Build Peace 2015: Where to from here?

We’ve finally had a moment to collect our thoughts after a stimulating weekend in Cyprus at the Build Peace 2015 conference. We were blown away by the enthusiasm of conference participants and the wealth of expertise and ideas being shared! We were also left with a number of burning questions…

Where are all the programmers?

Many conference participants highlighted similar challenges to using technology in peacebuilding. Some of these include needing to decide between targeting “low-level” versus “high-level” technology (e.g., feature vs. smartphones), how to process and manage large quantities of data and avoid fragmentation and how to seamlessly reach all of the different devices out there.

Some of these challenges can be addressed by utilizing open technologies like Firefox OS and proven solutions to process big data that are already successful in the private sector. Governments and organizations around the world are discovering the benefits of using open data and are developing insights on how to use this data for good. We believe open data should be ubiquitous in peace tech, so that organizations around the world can build on it. Also, the Internet of Things is making a big splash in the tech scene, and—although it is still in its infancy—we believe that it could contribute meaningfully to peacebuilding in the near future.

Our Build Peace discussions would have benefited enormously from the input of engineers and programmers that have experience designing and implementing these kind of systems. There wasn’t a large presence of technologists or programmers at Build Peace to provide input on these and other challenges. Incentivizing them to become integral members of the peace tech community will be an important next step, followed by targeted technical discussions on potential solutions.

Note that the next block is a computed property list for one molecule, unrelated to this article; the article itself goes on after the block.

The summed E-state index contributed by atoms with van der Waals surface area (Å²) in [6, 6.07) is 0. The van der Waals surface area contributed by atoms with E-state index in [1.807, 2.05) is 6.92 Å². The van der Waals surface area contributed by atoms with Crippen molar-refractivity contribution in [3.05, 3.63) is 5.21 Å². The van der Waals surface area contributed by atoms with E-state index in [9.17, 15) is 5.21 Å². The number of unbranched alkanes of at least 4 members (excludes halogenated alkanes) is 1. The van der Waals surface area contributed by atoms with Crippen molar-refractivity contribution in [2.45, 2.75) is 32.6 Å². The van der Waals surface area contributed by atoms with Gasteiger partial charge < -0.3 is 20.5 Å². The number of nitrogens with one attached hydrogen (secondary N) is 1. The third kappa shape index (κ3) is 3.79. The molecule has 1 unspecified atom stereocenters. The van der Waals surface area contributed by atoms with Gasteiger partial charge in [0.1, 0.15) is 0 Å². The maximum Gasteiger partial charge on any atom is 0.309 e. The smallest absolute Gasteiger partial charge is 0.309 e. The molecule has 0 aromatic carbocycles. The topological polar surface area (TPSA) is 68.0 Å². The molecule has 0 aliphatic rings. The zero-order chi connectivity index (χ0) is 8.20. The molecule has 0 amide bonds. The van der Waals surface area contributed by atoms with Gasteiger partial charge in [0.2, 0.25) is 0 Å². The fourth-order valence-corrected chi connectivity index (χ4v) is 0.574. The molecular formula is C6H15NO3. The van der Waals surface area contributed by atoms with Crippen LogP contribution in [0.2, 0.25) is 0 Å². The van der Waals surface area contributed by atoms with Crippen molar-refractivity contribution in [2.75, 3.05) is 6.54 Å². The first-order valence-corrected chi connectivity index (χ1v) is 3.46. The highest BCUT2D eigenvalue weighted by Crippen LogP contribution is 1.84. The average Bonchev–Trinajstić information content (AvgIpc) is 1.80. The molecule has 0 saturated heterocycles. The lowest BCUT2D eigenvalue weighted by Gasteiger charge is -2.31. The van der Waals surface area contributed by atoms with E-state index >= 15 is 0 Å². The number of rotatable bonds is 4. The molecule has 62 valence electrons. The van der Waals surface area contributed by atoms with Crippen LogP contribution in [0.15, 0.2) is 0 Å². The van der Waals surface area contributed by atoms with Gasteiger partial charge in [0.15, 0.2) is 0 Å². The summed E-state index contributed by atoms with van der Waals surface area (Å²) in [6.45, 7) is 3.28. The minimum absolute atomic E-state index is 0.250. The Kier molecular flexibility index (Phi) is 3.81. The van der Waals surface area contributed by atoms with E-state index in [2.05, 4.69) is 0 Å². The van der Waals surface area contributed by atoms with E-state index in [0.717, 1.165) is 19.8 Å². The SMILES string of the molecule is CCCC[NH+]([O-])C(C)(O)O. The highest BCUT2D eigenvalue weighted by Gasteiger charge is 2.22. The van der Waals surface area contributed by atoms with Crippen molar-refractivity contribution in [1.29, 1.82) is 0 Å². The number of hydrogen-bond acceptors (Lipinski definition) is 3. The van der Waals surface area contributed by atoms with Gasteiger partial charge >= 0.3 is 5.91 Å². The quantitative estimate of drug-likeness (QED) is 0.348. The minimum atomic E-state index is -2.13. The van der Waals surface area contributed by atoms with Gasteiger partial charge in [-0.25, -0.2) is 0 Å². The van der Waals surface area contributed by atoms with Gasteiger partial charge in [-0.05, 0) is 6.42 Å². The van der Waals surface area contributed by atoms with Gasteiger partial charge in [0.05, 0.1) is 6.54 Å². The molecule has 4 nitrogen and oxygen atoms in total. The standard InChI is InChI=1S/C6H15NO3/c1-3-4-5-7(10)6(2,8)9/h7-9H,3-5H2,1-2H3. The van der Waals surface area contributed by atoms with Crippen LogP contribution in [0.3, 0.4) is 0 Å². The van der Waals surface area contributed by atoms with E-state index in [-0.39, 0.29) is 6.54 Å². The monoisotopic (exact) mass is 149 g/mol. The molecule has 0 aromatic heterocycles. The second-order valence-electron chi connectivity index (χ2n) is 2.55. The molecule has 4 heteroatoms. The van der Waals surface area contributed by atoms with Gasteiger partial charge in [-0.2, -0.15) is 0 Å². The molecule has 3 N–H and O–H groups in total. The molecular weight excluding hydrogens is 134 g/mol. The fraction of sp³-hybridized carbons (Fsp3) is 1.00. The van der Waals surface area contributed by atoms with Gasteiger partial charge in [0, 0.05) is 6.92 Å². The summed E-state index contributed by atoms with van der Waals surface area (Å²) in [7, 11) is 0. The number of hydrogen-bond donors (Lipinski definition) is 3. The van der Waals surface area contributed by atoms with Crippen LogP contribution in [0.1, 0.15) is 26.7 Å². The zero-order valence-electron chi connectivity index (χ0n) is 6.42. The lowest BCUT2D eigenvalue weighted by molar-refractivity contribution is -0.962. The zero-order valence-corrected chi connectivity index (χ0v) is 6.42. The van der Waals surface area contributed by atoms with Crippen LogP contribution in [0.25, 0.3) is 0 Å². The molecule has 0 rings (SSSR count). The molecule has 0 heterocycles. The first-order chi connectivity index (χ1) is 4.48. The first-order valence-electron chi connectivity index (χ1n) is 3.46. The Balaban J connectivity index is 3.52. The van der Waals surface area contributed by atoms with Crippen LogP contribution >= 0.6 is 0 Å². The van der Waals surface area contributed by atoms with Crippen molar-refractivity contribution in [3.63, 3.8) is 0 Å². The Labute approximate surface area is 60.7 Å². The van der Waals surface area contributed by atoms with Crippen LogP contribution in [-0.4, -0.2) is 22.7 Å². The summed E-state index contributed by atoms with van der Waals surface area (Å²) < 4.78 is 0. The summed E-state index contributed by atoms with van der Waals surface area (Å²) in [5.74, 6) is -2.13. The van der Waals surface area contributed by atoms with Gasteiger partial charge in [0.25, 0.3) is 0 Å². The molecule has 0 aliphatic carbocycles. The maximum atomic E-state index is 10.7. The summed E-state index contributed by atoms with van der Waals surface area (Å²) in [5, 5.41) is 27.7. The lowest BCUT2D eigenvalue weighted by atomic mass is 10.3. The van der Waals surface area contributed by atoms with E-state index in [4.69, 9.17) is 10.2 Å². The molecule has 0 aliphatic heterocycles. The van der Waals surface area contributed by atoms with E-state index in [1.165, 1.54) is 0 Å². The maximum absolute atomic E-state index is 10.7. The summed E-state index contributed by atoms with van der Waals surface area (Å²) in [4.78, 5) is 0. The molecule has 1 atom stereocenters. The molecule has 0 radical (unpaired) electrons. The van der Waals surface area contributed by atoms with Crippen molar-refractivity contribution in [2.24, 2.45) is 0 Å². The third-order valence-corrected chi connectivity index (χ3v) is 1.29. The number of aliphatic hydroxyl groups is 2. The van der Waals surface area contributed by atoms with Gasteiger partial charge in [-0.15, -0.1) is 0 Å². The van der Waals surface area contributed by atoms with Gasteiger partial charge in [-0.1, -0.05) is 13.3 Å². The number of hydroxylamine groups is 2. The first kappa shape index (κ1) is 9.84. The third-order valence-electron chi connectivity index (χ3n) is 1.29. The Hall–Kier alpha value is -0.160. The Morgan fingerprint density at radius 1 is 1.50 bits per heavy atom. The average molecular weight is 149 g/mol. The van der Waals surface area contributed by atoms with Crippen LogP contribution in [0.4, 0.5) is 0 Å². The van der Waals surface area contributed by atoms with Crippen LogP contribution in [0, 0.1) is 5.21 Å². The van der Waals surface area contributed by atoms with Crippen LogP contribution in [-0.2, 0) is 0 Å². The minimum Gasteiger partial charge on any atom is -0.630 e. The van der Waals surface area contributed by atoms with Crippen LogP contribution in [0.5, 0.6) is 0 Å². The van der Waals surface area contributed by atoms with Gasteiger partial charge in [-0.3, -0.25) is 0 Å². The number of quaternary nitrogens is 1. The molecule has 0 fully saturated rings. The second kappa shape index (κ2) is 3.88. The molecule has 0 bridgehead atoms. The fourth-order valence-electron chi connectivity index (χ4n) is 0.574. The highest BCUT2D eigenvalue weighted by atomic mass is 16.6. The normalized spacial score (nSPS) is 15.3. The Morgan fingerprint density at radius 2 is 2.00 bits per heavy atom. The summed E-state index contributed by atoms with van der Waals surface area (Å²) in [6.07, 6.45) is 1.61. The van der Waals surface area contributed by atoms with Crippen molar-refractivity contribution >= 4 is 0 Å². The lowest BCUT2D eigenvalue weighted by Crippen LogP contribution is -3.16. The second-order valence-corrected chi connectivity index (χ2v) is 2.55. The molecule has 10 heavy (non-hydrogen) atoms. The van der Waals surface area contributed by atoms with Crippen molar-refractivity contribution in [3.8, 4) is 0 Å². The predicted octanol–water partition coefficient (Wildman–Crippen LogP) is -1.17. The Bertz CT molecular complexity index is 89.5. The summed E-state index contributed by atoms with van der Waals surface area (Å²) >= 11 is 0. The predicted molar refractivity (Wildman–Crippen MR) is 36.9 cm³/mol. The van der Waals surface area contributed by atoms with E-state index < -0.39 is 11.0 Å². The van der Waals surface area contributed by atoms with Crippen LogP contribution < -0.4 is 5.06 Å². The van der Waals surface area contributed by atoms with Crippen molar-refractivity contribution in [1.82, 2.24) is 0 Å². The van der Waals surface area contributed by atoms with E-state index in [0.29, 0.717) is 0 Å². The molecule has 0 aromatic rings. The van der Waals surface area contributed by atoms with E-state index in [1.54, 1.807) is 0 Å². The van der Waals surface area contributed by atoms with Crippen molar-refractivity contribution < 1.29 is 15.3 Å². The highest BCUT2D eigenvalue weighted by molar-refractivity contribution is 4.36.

What are our ethical guidelines?

There was an overwhelming consensus about a need for the ethical application of technology in our peacebuilding work. Participants all seemed to agree that “do no harm” should be a central tenet of this field. However, more discussion is needed on what exactly that means and how exactly that plays out in practice. We need to delve into creating and applying ethical guidelines in practice. It is critical that these guidelines, like our projects, are scalable and do not become diluted as tech projects are adopted and adapted in various (post-)conflict situations.

This is especially true given the discussion about the creation of a peace tech industry that relies on private companies (see a debate about this here). There are important ethical implications of monetizing peacebuilding work through private companies, including the collection of personal data as users come online in post-conflict countries. One very significant risk is that post-conflict communities will pay for the technology with their data – after all, there has to be a profit incentive somewhere. How these companies then use that data may not be regulated or may be used in ways that are ethically dubious. Current laws and corporate social responsibility guidelines may need to be updated to take ethical and legal considerations into account.